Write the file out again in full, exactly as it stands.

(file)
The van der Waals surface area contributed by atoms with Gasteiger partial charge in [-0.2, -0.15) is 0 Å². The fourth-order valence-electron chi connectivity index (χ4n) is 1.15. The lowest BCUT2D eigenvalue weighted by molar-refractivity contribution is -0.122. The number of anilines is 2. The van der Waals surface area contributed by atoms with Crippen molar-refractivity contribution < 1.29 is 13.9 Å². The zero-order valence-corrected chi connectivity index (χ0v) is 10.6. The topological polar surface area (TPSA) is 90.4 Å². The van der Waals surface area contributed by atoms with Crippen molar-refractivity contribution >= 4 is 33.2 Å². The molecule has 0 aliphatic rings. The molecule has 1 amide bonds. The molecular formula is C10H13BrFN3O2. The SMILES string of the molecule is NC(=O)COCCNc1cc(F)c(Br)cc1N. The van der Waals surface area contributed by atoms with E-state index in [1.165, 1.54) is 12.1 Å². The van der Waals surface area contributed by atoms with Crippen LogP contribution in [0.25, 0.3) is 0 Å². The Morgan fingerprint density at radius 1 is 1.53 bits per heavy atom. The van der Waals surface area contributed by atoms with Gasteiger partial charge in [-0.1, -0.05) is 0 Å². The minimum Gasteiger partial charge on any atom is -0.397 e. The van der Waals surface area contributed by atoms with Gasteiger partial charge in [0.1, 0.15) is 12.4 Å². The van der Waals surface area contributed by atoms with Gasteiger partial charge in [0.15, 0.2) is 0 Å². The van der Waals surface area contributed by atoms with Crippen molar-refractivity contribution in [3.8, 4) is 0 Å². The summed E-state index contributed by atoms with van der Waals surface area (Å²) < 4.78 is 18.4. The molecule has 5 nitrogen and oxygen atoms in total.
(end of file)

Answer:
The van der Waals surface area contributed by atoms with Gasteiger partial charge in [-0.2, -0.15) is 0 Å². The fourth-order valence-electron chi connectivity index (χ4n) is 1.15. The lowest BCUT2D eigenvalue weighted by molar-refractivity contribution is -0.122. The number of anilines is 2. The van der Waals surface area contributed by atoms with Crippen molar-refractivity contribution < 1.29 is 13.9 Å². The zero-order valence-corrected chi connectivity index (χ0v) is 10.6. The topological polar surface area (TPSA) is 90.4 Å². The van der Waals surface area contributed by atoms with Crippen molar-refractivity contribution >= 4 is 33.2 Å². The molecule has 0 aliphatic rings. The molecule has 1 amide bonds. The molecular formula is C10H13BrFN3O2. The SMILES string of the molecule is NC(=O)COCCNc1cc(F)c(Br)cc1N. The van der Waals surface area contributed by atoms with E-state index in [1.165, 1.54) is 12.1 Å². The van der Waals surface area contributed by atoms with Crippen LogP contribution in [0.25, 0.3) is 0 Å². The Morgan fingerprint density at radius 1 is 1.53 bits per heavy atom. The van der Waals surface area contributed by atoms with Gasteiger partial charge in [-0.1, -0.05) is 0 Å². The minimum Gasteiger partial charge on any atom is -0.397 e. The van der Waals surface area contributed by atoms with Gasteiger partial charge in [0.1, 0.15) is 12.4 Å². The van der Waals surface area contributed by atoms with Gasteiger partial charge in [0.15, 0.2) is 0 Å². The van der Waals surface area contributed by atoms with Crippen molar-refractivity contribution in [3.8, 4) is 0 Å². The summed E-state index contributed by atoms with van der Waals surface area (Å²) < 4.78 is 18.4. The molecule has 5 nitrogen and oxygen atoms in total.